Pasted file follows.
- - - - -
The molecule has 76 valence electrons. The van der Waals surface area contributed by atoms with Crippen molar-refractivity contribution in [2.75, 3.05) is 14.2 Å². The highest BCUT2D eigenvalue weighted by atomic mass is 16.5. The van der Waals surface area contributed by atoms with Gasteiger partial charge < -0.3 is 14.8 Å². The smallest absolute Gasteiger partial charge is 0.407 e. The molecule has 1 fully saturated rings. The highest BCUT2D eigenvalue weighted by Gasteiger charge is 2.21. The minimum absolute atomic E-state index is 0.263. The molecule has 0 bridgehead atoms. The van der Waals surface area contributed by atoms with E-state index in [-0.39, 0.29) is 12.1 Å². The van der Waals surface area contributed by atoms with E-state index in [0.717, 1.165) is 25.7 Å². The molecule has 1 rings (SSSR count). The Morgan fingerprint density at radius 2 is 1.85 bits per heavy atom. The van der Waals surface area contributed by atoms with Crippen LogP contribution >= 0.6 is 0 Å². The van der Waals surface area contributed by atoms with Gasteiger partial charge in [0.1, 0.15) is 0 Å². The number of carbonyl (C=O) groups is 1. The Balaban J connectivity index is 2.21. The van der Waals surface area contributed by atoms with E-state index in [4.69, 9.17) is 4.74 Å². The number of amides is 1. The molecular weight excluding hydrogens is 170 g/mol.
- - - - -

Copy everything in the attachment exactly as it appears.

The molecule has 76 valence electrons. The van der Waals surface area contributed by atoms with Crippen molar-refractivity contribution in [2.75, 3.05) is 14.2 Å². The highest BCUT2D eigenvalue weighted by atomic mass is 16.5. The van der Waals surface area contributed by atoms with Gasteiger partial charge < -0.3 is 14.8 Å². The smallest absolute Gasteiger partial charge is 0.407 e. The molecule has 1 fully saturated rings. The highest BCUT2D eigenvalue weighted by Gasteiger charge is 2.21. The minimum absolute atomic E-state index is 0.263. The molecule has 0 bridgehead atoms. The van der Waals surface area contributed by atoms with E-state index in [-0.39, 0.29) is 12.1 Å². The van der Waals surface area contributed by atoms with E-state index in [0.717, 1.165) is 25.7 Å². The molecule has 1 rings (SSSR count). The Morgan fingerprint density at radius 2 is 1.85 bits per heavy atom. The van der Waals surface area contributed by atoms with Crippen LogP contribution >= 0.6 is 0 Å². The van der Waals surface area contributed by atoms with Gasteiger partial charge in [0.1, 0.15) is 0 Å². The number of carbonyl (C=O) groups is 1. The Balaban J connectivity index is 2.21. The van der Waals surface area contributed by atoms with E-state index in [4.69, 9.17) is 4.74 Å². The number of amides is 1. The molecular weight excluding hydrogens is 170 g/mol.